It must be said, “The Stone Trust Has It All.” That’s the conclusion I came away with after spending the weekend instructing a Features Workshop there. Not only were the participants an enthusiastic group of talented individuals, the panels they created display the wide variety of possibilities that dry stone offers.Read More
A family is held together by those things that their members share with each other. The “giving away” increases the closeness between individuals and tightens the family bonds. Mutual respect grows when a balance of give and take circulates within the tribe.Read More
Walling puts stone in relationship to gravity as much, or perhaps more, than it puts stone in relationship to stone. In walling, stone is the language through which we speak to gravity. Students open a dialogue with gravity when they place a stone. With time and practice they begin to direct that conversation.Read More
Newfoundland’s well deserved nickname is “The Rock.” You can’t go anywhere on the island without running into some new geologic wonder to explore. An ample supply of loose building stone is what first drew me to Canada’s easternmost province but in the five, annual pilgrimages I’ve made to Newfoundland since 2010 I’ve discovered that there’s much more going on there.Read More
The English Harbour fog machine has been churning out invisibility for a solid 24 hours. Before I arrived here a week ago the southwest wind that funnels moisture off Trinity Bay into the land bowl above the harbor had kept the village cloaked in a cotton wool shroud for fourteen days. Fortunately, the recently concluded environmental art workshop maintained blue skies above for each and every one of its five days. There were long-distance views in every direction from the headlands where the six participants worked on their dry stone installation.Read More
Last evening the atmosphere softened to dusty rose across the far horizon. An osprey wheeled its way around the shoreline heading across Green Bay toward an incandescent object rising from the shimmering surface of the sea. Two hours earlier, I was at Ken Tuach’s stone yard wrapping up a day of DSWA examination. E and I then made a mad dash from western Newfoundland to the Baie Verte Peninsula just in time to glimpse the majestic iceberg across the water before the darkness descended.Read More
The creation of a low, curving wall that leads the way up a hill to the newly restored St. Patrick’s church will be the goal of a dry stone walling workshop, July 19-20, in Woody Point, Newfoundland. Ken Tuach, a Level 3 DSWA craftsman, has asked me to join him in presenting the workshop to area stone enthusiasts. This two-day workshop will offer a challenge to beginners and improvers, alike. Workshop participants will be building a short retaining wall on a gentle slope. With a low student-teacher ratio, participants will learn the best practices and techniques for dry stone walling.Read More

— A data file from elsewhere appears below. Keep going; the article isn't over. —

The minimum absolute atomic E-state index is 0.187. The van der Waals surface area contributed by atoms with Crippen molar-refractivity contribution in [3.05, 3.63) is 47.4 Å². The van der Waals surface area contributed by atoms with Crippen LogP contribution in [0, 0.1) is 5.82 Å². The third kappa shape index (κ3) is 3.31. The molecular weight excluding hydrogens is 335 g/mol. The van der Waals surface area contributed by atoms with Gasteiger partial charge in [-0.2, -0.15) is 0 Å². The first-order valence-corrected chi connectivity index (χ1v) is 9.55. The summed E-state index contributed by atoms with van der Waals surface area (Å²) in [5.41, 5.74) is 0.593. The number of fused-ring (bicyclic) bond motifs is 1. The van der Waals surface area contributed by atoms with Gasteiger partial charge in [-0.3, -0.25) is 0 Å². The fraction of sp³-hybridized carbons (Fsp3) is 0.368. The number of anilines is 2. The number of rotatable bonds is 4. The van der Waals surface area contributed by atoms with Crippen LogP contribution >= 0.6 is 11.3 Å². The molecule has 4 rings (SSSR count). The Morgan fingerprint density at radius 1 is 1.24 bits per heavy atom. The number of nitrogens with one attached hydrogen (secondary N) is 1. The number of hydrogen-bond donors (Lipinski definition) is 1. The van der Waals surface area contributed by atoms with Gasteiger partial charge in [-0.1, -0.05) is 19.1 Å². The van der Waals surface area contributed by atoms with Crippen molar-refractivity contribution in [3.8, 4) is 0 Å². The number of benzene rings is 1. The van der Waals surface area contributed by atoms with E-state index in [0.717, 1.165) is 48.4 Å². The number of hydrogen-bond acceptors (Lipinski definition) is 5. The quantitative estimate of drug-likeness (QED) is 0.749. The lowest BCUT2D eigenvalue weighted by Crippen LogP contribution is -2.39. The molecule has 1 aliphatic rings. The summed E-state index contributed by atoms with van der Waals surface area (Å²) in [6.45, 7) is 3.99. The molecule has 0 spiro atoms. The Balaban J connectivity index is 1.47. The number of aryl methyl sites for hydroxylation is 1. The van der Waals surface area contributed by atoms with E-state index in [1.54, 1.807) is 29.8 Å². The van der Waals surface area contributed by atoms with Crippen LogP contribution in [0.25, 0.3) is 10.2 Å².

The purpose of the workshop is to discover terrestrial habitats, artifacts, microcosms and vistas that excite curiosity and wonder about a place, identify existing order and disorder for the purpose of exploring ways art can be an evolutionary partner with the environment, and to seek out conditions conducive to the development of creative interrelationships with the natural world. The workshop will take a hands-on approach to making art that springs from, and is absorbed by, its surroundings.
DATE: Sunday July 27 - Thursday July 31, 2014. Participants interested in a 2-day workshop, are welcome to join in on the Wednesday/Thursday of the 5-day workshop.
LOCATION: English Harbour Arts Centre, Trinity Bay, Newfoundland, Canada.
On Friday, the Stone Trust workshop organizer, Jared Flynn, was overjoyed by the prospect of rain for Saturday morning. Having produced many dry stone workshops alongside Dutton Farm Road in Dummerston, Vermont over the past three years he knew what the makings of a classic weekend looked like. It starts out damp and dreary. By noon the rain stops and the orchard view appears in the valley. On Sunday morning pale skies turn blue and Mount Monadnock crowns the horizon line of distant hills. And so it was this year for fifteen stalwart participants. Saturday’s drizzle made way for Sunday’s sun.Read More
Who pays good money to do hard labor on their weekend off? Are they a bunch of nuts? No, they’re two dozen good eggs who joined in on The Stone Trust’s dry stone walling workshop. Lead by DSWA instructors Andrew Pighills, Brian Post and me, they studiously applied the rules they learned for wall building and restored a long stretch of fence (originally constructed one hundred years ago by ten Italian masons) to its former glory. Thanks to all for a great weekend of walling.Read More
Reflecting on the recently completed 2-day workshop at English Harbour Art Centre, I begin to see that perhaps the most useful function I perform as a walling instructor is offering permission to those in attendance to try something new. For a participant, the workshop setting is a green light at an intersection that otherwise would be blinking red. Because the building site has been prepared with footings dug, guidelines strung and stones laid out on the ground, around, the usual impediments to getting started building a wall have been removed. A participant feels free to act and is encouraged to begin.Read More
While the Northeast of the USA was sweltering, the weather in the Jotunheimen mountains of Norway was bracing. Cold winds and cloudy skies for the Turtagtrø dry stone walling workshop had me and the participants glad for some vigorous physical activity to stay warm. Of course, for the Norwegians it qualified as mild weather. As Morten gleefully pointed out, “If it’s not snowing, it must be summer!”Read More